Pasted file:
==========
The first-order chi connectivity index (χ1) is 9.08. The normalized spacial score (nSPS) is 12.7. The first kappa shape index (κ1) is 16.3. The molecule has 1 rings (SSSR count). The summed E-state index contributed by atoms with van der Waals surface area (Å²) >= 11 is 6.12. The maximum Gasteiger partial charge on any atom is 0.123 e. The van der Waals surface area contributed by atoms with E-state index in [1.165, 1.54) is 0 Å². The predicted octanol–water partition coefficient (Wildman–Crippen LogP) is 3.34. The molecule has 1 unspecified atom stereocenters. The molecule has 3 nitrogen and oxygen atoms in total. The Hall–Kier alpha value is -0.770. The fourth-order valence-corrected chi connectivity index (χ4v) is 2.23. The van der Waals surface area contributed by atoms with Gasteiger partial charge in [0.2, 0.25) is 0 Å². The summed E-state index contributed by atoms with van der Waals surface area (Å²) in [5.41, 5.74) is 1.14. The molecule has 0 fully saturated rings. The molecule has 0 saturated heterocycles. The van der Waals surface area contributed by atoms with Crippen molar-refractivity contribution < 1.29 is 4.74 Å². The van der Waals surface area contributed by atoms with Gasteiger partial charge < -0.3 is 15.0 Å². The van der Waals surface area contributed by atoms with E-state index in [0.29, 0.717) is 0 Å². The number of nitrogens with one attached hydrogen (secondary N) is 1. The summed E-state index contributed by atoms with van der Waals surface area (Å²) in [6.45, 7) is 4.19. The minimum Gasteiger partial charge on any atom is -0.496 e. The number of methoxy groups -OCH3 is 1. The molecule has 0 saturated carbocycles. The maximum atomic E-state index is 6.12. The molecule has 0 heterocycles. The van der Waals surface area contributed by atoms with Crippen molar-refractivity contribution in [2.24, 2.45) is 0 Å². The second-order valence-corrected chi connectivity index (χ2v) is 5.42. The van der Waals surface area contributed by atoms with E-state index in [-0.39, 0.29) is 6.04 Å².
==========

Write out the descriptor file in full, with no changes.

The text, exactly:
The first-order chi connectivity index (χ1) is 9.08. The normalized spacial score (nSPS) is 12.7. The first kappa shape index (κ1) is 16.3. The molecule has 1 rings (SSSR count). The summed E-state index contributed by atoms with van der Waals surface area (Å²) >= 11 is 6.12. The maximum Gasteiger partial charge on any atom is 0.123 e. The van der Waals surface area contributed by atoms with E-state index in [1.165, 1.54) is 0 Å². The predicted octanol–water partition coefficient (Wildman–Crippen LogP) is 3.34. The molecule has 1 unspecified atom stereocenters. The molecule has 3 nitrogen and oxygen atoms in total. The Hall–Kier alpha value is -0.770. The fourth-order valence-corrected chi connectivity index (χ4v) is 2.23. The van der Waals surface area contributed by atoms with Gasteiger partial charge in [0.2, 0.25) is 0 Å². The summed E-state index contributed by atoms with van der Waals surface area (Å²) in [5.41, 5.74) is 1.14. The molecule has 0 fully saturated rings. The molecule has 0 saturated heterocycles. The van der Waals surface area contributed by atoms with Crippen molar-refractivity contribution < 1.29 is 4.74 Å². The van der Waals surface area contributed by atoms with Gasteiger partial charge < -0.3 is 15.0 Å². The van der Waals surface area contributed by atoms with E-state index in [0.29, 0.717) is 0 Å². The number of nitrogens with one attached hydrogen (secondary N) is 1. The summed E-state index contributed by atoms with van der Waals surface area (Å²) in [6.45, 7) is 4.19. The minimum Gasteiger partial charge on any atom is -0.496 e. The number of methoxy groups -OCH3 is 1. The molecule has 0 saturated carbocycles. The maximum atomic E-state index is 6.12. The molecule has 0 heterocycles. The van der Waals surface area contributed by atoms with Crippen molar-refractivity contribution in [2.24, 2.45) is 0 Å². The second-order valence-corrected chi connectivity index (χ2v) is 5.42. The van der Waals surface area contributed by atoms with E-state index in [-0.39, 0.29) is 6.04 Å².